The Price of Spice: Archaeological Investigations of Colonial Era Nutmeg Plantations on the Banda Islands, Maluku Province, Indonesia
Jordan, Amy J.
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The Banda Islands were the world’s sole source of nutmeg in the 16th century. Control over the spice trade was a major goal for European powers during the Age of Expansion. Consequently, the Banda Islands were a location of early disputes and colonial experimentation. After eradicating most of the indigenous population, the Dutch East India Company established a plantation system in 1621 on the islands. The Banda Island plantation system was an early experiment in mercantile colonialism with imported enslaved workers, company-provided subsistence rations, and a VOC monopoly on the spice trade inhibiting the accumulation of capital. Peoples from a variety of European, Asian, and African backgrounds were forced to co-exist on these remote islands and create a functional society. The plantation system fundamentally altered the lifeways of all inhabitants of the Banda Islands, many of whom were non-indigenous, but there is little evidence regarding how the alterations and adaptations occurred or why. In the research outlined here, I argue that these alterations and adaptations can be investigated through the analysis of food remains, which can be accessed through both historical records and archaeological materials. Previous research on the role of food in plantation societies have focused on three main models: Energetic efficiency from optimal foraging theory, power/ resistance, and creolization. I test hypotheses created using these models based on the material culture associated with foodways that is expected to be found in colonial Banda contexts. Given a set of faunal resources, imported starches, and imported and domestic ceramics, different patterns of distribution are predicted by each model.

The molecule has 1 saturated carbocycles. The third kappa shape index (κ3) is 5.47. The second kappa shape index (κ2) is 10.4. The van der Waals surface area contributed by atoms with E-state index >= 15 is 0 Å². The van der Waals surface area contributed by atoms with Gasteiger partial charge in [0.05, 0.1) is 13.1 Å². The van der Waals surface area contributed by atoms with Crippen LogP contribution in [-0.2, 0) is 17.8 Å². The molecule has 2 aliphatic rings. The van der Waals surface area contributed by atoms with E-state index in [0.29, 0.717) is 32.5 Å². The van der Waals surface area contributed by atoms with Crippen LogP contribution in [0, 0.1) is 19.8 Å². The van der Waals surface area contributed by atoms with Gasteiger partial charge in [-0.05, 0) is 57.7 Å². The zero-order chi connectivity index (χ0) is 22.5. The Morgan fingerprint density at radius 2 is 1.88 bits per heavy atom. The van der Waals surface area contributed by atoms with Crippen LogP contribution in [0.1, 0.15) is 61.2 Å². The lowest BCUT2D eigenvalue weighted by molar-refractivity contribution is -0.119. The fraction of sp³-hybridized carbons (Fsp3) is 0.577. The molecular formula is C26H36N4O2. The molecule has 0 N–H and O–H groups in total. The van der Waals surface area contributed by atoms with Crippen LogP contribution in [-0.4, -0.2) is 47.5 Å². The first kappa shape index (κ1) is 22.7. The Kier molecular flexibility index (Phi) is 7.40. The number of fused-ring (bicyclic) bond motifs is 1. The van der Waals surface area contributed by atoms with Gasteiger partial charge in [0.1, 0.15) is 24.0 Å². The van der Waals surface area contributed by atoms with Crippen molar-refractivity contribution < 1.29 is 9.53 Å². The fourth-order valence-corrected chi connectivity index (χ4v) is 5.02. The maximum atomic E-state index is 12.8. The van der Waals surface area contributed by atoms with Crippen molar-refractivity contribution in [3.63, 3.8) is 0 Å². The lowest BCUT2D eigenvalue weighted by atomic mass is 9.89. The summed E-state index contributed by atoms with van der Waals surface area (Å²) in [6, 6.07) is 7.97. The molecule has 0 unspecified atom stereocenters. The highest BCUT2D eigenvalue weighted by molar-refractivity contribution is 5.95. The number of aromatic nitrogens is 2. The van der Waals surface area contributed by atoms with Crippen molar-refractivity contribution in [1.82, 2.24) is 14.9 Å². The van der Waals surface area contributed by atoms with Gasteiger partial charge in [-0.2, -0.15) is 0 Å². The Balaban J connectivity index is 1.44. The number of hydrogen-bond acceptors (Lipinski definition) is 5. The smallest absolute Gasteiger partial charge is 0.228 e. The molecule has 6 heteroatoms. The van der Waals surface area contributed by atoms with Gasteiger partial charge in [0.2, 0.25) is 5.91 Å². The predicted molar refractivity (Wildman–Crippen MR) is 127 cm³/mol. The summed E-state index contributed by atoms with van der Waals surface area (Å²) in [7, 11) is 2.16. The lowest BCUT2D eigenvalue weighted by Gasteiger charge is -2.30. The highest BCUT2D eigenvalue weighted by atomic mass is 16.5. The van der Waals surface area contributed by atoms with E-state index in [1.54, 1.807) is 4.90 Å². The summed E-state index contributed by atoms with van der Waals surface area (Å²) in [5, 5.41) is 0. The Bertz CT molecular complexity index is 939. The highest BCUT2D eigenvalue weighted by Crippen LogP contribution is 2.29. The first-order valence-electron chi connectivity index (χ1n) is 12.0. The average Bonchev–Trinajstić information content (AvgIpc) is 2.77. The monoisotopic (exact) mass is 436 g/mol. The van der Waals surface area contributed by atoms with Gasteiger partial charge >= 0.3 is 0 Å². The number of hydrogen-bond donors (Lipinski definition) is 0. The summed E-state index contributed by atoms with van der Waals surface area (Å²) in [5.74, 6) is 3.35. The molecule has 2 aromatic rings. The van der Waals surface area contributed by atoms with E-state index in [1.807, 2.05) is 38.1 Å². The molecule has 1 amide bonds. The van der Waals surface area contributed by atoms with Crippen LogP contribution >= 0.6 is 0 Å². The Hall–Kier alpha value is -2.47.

- Anthropology